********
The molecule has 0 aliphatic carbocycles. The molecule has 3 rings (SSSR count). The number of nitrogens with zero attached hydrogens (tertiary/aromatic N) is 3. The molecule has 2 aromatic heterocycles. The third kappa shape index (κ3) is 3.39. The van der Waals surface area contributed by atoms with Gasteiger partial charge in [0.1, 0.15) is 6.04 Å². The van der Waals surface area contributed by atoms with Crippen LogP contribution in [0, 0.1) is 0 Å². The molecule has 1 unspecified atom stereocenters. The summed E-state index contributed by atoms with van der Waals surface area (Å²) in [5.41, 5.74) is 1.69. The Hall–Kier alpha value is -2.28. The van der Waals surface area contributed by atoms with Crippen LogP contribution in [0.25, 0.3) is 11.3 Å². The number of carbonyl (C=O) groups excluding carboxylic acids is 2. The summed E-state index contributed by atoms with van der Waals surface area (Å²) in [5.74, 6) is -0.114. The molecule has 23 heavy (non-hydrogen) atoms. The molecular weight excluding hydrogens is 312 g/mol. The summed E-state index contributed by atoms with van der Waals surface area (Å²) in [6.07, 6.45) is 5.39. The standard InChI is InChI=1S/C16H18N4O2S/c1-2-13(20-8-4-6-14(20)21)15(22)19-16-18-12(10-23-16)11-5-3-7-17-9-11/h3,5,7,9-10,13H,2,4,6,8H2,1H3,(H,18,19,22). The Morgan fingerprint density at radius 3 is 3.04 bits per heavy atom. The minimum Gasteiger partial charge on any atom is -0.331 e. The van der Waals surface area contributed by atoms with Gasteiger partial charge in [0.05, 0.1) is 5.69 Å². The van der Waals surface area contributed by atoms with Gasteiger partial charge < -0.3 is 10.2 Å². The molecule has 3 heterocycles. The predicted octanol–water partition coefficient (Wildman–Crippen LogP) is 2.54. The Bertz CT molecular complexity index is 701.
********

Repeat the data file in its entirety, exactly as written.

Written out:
The molecule has 0 aliphatic carbocycles. The molecule has 3 rings (SSSR count). The number of nitrogens with zero attached hydrogens (tertiary/aromatic N) is 3. The molecule has 2 aromatic heterocycles. The third kappa shape index (κ3) is 3.39. The van der Waals surface area contributed by atoms with Gasteiger partial charge in [0.1, 0.15) is 6.04 Å². The van der Waals surface area contributed by atoms with Crippen LogP contribution in [0, 0.1) is 0 Å². The molecule has 1 unspecified atom stereocenters. The summed E-state index contributed by atoms with van der Waals surface area (Å²) in [5.41, 5.74) is 1.69. The Hall–Kier alpha value is -2.28. The van der Waals surface area contributed by atoms with Crippen LogP contribution in [0.25, 0.3) is 11.3 Å². The number of carbonyl (C=O) groups excluding carboxylic acids is 2. The summed E-state index contributed by atoms with van der Waals surface area (Å²) in [5.74, 6) is -0.114. The molecule has 23 heavy (non-hydrogen) atoms. The molecular weight excluding hydrogens is 312 g/mol. The summed E-state index contributed by atoms with van der Waals surface area (Å²) in [6.07, 6.45) is 5.39. The standard InChI is InChI=1S/C16H18N4O2S/c1-2-13(20-8-4-6-14(20)21)15(22)19-16-18-12(10-23-16)11-5-3-7-17-9-11/h3,5,7,9-10,13H,2,4,6,8H2,1H3,(H,18,19,22). The Morgan fingerprint density at radius 3 is 3.04 bits per heavy atom. The minimum Gasteiger partial charge on any atom is -0.331 e. The van der Waals surface area contributed by atoms with Gasteiger partial charge in [0.05, 0.1) is 5.69 Å². The van der Waals surface area contributed by atoms with Gasteiger partial charge < -0.3 is 10.2 Å². The molecule has 3 heterocycles. The predicted octanol–water partition coefficient (Wildman–Crippen LogP) is 2.54. The Bertz CT molecular complexity index is 701.